The decision to move the Ole Miss Law School classes online was made during spring break, which was extended by a week to make the switch beginning March 23. "The big push was to get the faculty trained and get them to where they felt comfortable" with the new online course management system, said Dean Susan Duncan. The faculty went all out to learn a new way of teaching, she said. "They really care about their students and they are trying to do their best to get them through this."

MARV BOUILLON

During the first week, students learned how to access the recorded lectures while the faculty stayed in close contact with them, adjusting workloads and making other refinements.

"By the second week, changes were made, everything was really resolved and there were fewer concerns," she said, as students and teachers became more familiar with the new arrangement.

Other changes followed, she said, including giving pass-fail instead of letter grades and allowing open book exams.  All the exams are being handled remotely and the last one is set for May 7. Graduation would have been May 9.

Summer classes all will be online as well. "We still don't know what fall is going to be. People are really hoping to be back in the classroom if they feel safe enough."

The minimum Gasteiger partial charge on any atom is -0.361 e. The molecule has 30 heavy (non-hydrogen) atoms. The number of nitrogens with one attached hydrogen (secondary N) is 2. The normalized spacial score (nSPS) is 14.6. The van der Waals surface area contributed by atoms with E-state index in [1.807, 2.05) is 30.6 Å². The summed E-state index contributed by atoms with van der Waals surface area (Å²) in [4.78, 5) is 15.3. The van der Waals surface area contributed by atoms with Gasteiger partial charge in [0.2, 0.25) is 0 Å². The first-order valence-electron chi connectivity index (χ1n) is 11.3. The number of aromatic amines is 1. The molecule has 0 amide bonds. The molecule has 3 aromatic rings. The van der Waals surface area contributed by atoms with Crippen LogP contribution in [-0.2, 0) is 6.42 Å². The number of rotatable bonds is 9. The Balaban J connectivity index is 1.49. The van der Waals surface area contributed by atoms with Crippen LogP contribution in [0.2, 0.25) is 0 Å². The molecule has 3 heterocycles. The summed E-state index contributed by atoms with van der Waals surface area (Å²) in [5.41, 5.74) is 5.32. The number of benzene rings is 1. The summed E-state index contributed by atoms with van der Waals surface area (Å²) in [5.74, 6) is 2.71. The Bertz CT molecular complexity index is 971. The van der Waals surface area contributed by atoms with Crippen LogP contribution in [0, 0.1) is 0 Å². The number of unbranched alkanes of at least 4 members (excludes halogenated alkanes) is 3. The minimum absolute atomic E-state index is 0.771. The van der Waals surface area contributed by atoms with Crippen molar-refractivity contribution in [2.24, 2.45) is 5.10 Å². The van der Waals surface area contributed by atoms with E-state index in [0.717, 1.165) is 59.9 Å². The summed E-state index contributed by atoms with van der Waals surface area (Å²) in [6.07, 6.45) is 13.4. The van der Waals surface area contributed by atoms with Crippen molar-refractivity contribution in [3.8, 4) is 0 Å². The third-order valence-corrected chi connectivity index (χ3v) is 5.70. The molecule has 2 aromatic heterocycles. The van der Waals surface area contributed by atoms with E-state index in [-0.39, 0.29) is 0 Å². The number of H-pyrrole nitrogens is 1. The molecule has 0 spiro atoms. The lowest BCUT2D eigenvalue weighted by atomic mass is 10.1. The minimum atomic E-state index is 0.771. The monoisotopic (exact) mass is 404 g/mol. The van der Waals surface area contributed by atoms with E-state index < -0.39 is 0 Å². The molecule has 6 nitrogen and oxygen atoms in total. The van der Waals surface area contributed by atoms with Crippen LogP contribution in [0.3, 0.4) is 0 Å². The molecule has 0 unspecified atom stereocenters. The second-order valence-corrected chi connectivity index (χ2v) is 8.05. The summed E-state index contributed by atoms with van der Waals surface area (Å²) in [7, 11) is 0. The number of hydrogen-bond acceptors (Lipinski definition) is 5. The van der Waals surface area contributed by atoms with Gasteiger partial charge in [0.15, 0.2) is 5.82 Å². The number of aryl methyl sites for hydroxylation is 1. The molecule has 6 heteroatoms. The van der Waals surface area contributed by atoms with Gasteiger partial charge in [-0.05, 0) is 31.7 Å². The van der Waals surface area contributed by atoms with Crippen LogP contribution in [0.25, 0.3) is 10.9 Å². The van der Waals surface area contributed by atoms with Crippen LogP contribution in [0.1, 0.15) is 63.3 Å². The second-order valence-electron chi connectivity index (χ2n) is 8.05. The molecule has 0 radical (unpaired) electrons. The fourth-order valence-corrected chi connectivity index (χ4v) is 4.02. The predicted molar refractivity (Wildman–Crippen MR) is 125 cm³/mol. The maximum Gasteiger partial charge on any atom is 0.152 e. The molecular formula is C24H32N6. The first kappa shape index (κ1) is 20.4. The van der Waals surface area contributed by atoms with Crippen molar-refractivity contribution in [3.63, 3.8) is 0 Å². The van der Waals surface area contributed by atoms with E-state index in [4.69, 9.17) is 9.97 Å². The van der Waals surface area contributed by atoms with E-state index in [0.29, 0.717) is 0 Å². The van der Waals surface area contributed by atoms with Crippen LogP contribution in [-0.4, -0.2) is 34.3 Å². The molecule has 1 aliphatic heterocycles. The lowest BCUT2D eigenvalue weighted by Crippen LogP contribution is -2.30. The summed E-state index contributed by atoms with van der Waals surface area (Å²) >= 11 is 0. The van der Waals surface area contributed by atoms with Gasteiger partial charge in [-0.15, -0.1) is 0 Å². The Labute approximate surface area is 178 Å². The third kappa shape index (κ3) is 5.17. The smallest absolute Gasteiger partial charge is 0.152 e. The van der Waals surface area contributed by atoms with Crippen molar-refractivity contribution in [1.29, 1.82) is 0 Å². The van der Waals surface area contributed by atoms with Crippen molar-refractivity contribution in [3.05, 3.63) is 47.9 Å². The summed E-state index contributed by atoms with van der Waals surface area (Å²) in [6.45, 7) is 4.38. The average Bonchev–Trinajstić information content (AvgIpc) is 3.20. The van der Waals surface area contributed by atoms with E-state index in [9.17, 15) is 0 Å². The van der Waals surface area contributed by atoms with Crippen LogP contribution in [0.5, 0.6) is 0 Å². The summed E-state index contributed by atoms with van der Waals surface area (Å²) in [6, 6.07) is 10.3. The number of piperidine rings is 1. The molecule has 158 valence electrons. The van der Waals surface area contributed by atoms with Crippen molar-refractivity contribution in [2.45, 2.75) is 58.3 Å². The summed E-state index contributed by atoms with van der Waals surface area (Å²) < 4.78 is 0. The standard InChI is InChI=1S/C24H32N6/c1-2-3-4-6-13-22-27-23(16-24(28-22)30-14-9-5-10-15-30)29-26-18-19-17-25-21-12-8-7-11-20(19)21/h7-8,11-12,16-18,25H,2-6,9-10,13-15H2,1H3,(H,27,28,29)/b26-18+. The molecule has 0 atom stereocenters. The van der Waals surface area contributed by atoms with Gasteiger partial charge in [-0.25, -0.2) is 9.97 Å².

Meanwhile, students were waiting to see if their summer jobs would be affected and even when the state bar exam would be given. "Many states have already postponed theirs until the fall," Duncan said. "That's a real problem because student offers might be revoked if they haven't passed the bar."

Duncan said before the pandemic, the job market for lawyers was good, having rebounded after the Great Recession.

MATT STEFFEY

But even with uncertainty about the future, Duncan sees a silver lining in the new normal. "The faculty knows much more about using technology and how it can improve or enrich the classroom," she said.

The law students showed resilience and grit, which she said will serve them well in their profession and in life. "I've seen them rise to the challenge and be kind to others. It's not what anybody wanted to happen but it's been really heartwarming  to watch the students and faculty come together and support each other."